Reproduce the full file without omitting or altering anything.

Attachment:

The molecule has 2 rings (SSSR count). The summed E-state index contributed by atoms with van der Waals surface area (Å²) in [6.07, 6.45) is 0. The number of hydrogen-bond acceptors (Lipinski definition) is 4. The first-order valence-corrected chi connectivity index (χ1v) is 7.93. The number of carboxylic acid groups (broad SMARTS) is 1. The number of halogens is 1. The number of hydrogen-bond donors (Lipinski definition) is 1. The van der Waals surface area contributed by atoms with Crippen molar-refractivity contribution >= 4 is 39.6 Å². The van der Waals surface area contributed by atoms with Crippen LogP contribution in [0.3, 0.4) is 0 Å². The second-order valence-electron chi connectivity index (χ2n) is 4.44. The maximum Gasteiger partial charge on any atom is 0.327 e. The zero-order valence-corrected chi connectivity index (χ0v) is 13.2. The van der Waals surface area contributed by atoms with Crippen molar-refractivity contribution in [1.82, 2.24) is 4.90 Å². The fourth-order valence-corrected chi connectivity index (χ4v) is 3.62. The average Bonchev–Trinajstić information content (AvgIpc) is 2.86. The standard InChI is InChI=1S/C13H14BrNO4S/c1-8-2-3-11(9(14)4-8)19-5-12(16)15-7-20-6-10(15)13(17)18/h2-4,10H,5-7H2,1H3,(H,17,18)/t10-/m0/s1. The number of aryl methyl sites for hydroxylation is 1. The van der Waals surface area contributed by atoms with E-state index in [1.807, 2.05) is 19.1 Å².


The molecule has 2 rings (SSSR count). The summed E-state index contributed by atoms with van der Waals surface area (Å²) in [6.07, 6.45) is 0. The number of hydrogen-bond acceptors (Lipinski definition) is 4. The first-order valence-corrected chi connectivity index (χ1v) is 7.93. The number of carboxylic acid groups (broad SMARTS) is 1. The number of halogens is 1. The number of hydrogen-bond donors (Lipinski definition) is 1. The van der Waals surface area contributed by atoms with Crippen molar-refractivity contribution >= 4 is 39.6 Å². The van der Waals surface area contributed by atoms with Crippen LogP contribution in [0.3, 0.4) is 0 Å². The second-order valence-electron chi connectivity index (χ2n) is 4.44. The maximum Gasteiger partial charge on any atom is 0.327 e. The zero-order valence-corrected chi connectivity index (χ0v) is 13.2. The van der Waals surface area contributed by atoms with Crippen molar-refractivity contribution in [1.82, 2.24) is 4.90 Å². The fourth-order valence-corrected chi connectivity index (χ4v) is 3.62. The average Bonchev–Trinajstić information content (AvgIpc) is 2.86. The standard InChI is InChI=1S/C13H14BrNO4S/c1-8-2-3-11(9(14)4-8)19-5-12(16)15-7-20-6-10(15)13(17)18/h2-4,10H,5-7H2,1H3,(H,17,18)/t10-/m0/s1. The number of aryl methyl sites for hydroxylation is 1. The van der Waals surface area contributed by atoms with E-state index in [1.807, 2.05) is 19.1 Å².